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Shakespeare Sonnet 43: "When most I wink, then do mine eyes best see"

Updated on April 29, 2018
Maya Shedd Temple profile image

After I fell in love with Walter de la Mare's "Silver" in Mrs. Edna Pickett's sophomore English class, circa 1962, poetry became my passion.

Edward de Vere, 17th Earl of Oxford

Source

Introduction and Text of Sonnet 43

In the Shakespearean sonnet 43, the creative speaker asserts that his dreaming vision which includes his poetic muse is always brighter than daylight. Even though he sees ordinary objects in daylight, they cannot hearten him as does his muse in dreams or darkness.

The speaker's muse who leads him to his poetry creation remains the brightest star in his life. A nighttime of bright muse is worth much more any daytime of ordinary light.

Sonnet 43

When most I wink, then do mine eyes best see
For all the day they view things unrespected;
But when I sleep, in dreams they look on thee,
And darkly bright, are bright in dark directed.
Then thou, whose shadow shadows doth make bright,
How would thy shadow’s form form happy show
To the clear day with thy much clearer light,
When to unseeing eyes thy shade shines so!
How would, I say, mine eyes be blessed made
By looking on thee in the living day,
When in dead night thy fair imperfect shade
Through heavy sleep on sightless eyes doth stay!
All days are nights to see till I see thee,
And nights bright days when dreams do show thee me.

Reading of Shakespeare Sonnet 43

Commentary

In sonnet 43, the speaker is musing on the transformative powers of his poetic muse. She can turn night into day, while ordinary vision fails to inspire.

First Quatrain: Seeing While Sleeping

When most I wink, then do mine eyes best see
For all the day they view things unrespected;
But when I sleep, in dreams they look on thee,
And darkly bright, are bright in dark directed.

The speaker in Shakespeare Sonnet 43, "When most I wink, then do mine eyes best see," claims that he sees best when he "sleeps," or visits the astral, mental world because it is then that he experiences his belovèd—the poetry muse. The dark behind the closed eyes of sleep, whether day or night dreaming, reveal to the speaker all the love and beauty he desires.

The speaker then muses on his belovèd with a concentration directed toward fashioning his thoughts and feelings into a sonnet. The darkness is figuratively lit up with the brilliance of creativity. He sees many objects during the day that are ordinary to which he seldom gives a second glance.

Second Quatrain: Bright Shadow

Then thou, whose shadow shadows doth make bright,
How would thy shadow’s form form happy show
To the clear day with thy much clearer light,
When to unseeing eyes thy shade shines so!

Even the shadow of the speaker's muse is bright, filled with light that makes a "happy show." The speaker plays with incremental repetition here in such lines as "whose shadow shadows doth make bright" and "How would thy shadow’s form form happy show."

And the speaker also uses the alliteration of sibilant sounds: "to unseeing eyes thy shade shines so!" The skillful speaker is practicing his skill with words as he celebrates and praises his poetic muse.

Again, this talented poet/speaker insists that even the darkness or the shadow of his muse is "clearer" than the ordinary light of day. This speaker's mental world is brighter and more amazing to him than the physical world he perceives with his physical eyes.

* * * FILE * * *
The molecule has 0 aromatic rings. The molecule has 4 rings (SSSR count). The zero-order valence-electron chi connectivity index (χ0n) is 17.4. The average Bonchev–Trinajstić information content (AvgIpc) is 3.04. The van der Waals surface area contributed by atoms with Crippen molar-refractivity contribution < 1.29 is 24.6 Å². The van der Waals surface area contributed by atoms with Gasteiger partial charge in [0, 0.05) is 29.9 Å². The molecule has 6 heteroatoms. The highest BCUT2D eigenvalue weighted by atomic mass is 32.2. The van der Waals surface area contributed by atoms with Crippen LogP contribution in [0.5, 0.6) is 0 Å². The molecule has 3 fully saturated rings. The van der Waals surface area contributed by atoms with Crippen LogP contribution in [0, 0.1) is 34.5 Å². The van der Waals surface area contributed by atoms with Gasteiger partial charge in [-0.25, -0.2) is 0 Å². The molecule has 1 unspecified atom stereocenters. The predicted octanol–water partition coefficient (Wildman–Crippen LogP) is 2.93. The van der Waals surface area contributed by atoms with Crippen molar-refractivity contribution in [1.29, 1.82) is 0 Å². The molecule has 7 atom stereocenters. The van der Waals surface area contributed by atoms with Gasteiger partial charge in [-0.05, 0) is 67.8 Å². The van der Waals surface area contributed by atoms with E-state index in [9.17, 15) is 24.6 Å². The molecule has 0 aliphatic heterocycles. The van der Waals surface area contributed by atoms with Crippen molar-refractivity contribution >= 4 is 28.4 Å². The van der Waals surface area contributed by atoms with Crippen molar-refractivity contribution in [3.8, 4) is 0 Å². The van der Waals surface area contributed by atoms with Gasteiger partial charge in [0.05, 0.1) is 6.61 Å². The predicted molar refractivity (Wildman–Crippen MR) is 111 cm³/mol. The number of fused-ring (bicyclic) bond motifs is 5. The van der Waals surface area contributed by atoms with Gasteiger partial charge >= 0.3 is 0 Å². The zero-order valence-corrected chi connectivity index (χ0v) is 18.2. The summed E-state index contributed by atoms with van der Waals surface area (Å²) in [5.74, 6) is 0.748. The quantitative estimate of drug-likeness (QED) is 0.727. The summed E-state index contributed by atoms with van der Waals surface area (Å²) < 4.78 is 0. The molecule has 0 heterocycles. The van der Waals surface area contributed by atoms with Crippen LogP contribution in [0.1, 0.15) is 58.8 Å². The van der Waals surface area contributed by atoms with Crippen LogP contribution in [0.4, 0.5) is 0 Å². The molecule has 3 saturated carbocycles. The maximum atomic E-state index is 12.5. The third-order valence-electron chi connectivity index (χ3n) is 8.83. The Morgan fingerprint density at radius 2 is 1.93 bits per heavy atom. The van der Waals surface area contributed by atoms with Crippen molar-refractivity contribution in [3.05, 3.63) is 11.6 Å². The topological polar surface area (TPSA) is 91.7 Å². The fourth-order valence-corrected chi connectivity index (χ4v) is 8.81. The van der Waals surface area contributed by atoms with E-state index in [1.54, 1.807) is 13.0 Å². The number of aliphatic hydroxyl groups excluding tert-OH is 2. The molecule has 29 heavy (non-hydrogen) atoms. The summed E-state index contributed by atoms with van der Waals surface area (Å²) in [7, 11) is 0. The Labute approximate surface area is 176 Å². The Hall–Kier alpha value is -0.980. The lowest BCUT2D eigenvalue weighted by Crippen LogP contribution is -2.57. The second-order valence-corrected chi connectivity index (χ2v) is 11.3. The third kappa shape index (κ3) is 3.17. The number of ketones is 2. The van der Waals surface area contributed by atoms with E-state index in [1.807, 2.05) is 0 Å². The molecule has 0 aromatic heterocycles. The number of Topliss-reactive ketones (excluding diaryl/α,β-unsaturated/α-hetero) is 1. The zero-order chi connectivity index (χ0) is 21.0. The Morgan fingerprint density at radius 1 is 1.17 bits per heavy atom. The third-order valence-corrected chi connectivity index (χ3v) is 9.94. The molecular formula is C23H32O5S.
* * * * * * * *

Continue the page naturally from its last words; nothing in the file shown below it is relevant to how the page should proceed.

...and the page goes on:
Third Quatrain: A Question of Rhetorical Importance

How would, I say, mine eyes be blessed made
By looking on thee in the living day,
When in dead night thy fair imperfect shade
Through heavy sleep on sightless eyes doth stay!

The third quatrain is an exclamatory rhetorical question: how could I fancy seeing you in the ordinary light of day when the shadow of your presence lights my sleep, and unlike the flitting glances of daylight vision your "imperfect shade" remains with me in my mental world!?

The rhetorical question answers itself by asserting that the speaker’s mental vision is superior to his physical vision because it is permanent when the speaker deems it so.

The Couplet: Reversing Day and Night

All days are nights to see till I see thee,
And nights bright days when dreams do show thee me.

Day and night reverse themselves in the musings of the speaker. If he does not encounter his muse in ordinary light, then it might as well be night for him. But when the speaker's muse appears to him, even if it is night, even if he is merely dreaming, then nighttime transforms into a "bright day[]."

Incremental Repetition

This sonnet employs the rhetorical device known as incremental repetition in classical rhetoric. This type of repetition places emphasis on a word or thought as it adds texture and specificity to the line or phrase. The repeated term appears often but not always in a slightly altered form, for example, "darkly" and "dark," "shadow" and "shadows." In sonnet 43, the following lines employ incremental repetition:

Line 4: "And DARKLY bright, are bright in DARK directed."
Line 5: "Then thou, whose SHADOW SHADOWS doth make bright"
Line 6: "How would thy shadow’s FORM FORM happy show"
Line 7: "To the CLEAR day with thy much CLEARER light"
Line 13: "All days are nights to SEE till I SEE thee"

One might imagine that he poet in this piece had decided to practice the use of this device, but if so, his practice because of his skill resulted in a rich texture of verse. His voice sounds as natural as if he had been speaking right off the to of his head. Of course, that skill remains the reason that this speaker can be so assured of the value of his creations. He was a true bard and he knew it.